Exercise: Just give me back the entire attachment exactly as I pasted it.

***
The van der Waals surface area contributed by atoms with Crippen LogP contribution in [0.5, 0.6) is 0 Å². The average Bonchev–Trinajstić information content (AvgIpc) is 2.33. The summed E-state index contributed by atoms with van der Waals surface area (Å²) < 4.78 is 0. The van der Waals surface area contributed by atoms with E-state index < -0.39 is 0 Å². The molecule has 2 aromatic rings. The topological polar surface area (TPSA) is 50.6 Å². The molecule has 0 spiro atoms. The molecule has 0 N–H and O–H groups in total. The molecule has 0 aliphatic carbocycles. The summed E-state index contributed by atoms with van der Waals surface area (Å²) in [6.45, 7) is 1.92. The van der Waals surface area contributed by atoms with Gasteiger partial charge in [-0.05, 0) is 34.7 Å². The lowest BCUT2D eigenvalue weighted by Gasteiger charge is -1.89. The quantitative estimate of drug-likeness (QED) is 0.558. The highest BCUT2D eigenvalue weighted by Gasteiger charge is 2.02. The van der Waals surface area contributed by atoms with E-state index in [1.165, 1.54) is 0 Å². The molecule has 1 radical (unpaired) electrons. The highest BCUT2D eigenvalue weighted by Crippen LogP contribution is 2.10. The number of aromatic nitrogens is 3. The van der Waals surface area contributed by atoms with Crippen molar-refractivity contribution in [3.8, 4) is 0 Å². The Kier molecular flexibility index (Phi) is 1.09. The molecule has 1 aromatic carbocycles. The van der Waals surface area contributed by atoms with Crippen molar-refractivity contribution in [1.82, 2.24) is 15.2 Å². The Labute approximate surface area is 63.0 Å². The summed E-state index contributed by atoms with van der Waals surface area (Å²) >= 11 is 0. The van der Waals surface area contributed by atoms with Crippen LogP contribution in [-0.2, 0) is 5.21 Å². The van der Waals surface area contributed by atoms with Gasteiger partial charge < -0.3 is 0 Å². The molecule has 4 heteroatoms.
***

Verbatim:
The van der Waals surface area contributed by atoms with Crippen LogP contribution in [0.5, 0.6) is 0 Å². The average Bonchev–Trinajstić information content (AvgIpc) is 2.33. The summed E-state index contributed by atoms with van der Waals surface area (Å²) < 4.78 is 0. The van der Waals surface area contributed by atoms with E-state index < -0.39 is 0 Å². The molecule has 2 aromatic rings. The topological polar surface area (TPSA) is 50.6 Å². The molecule has 0 spiro atoms. The molecule has 0 N–H and O–H groups in total. The molecule has 0 aliphatic carbocycles. The summed E-state index contributed by atoms with van der Waals surface area (Å²) in [6.45, 7) is 1.92. The van der Waals surface area contributed by atoms with Gasteiger partial charge in [-0.05, 0) is 34.7 Å². The lowest BCUT2D eigenvalue weighted by Gasteiger charge is -1.89. The quantitative estimate of drug-likeness (QED) is 0.558. The highest BCUT2D eigenvalue weighted by Gasteiger charge is 2.02. The van der Waals surface area contributed by atoms with E-state index in [1.165, 1.54) is 0 Å². The molecule has 1 radical (unpaired) electrons. The highest BCUT2D eigenvalue weighted by Crippen LogP contribution is 2.10. The number of aromatic nitrogens is 3. The van der Waals surface area contributed by atoms with Crippen molar-refractivity contribution in [3.8, 4) is 0 Å². The Kier molecular flexibility index (Phi) is 1.09. The molecule has 1 aromatic carbocycles. The van der Waals surface area contributed by atoms with Crippen molar-refractivity contribution in [1.82, 2.24) is 15.2 Å². The Labute approximate surface area is 63.0 Å². The summed E-state index contributed by atoms with van der Waals surface area (Å²) >= 11 is 0. The van der Waals surface area contributed by atoms with Crippen LogP contribution in [-0.2, 0) is 5.21 Å². The van der Waals surface area contributed by atoms with Gasteiger partial charge < -0.3 is 0 Å². The molecule has 4 heteroatoms.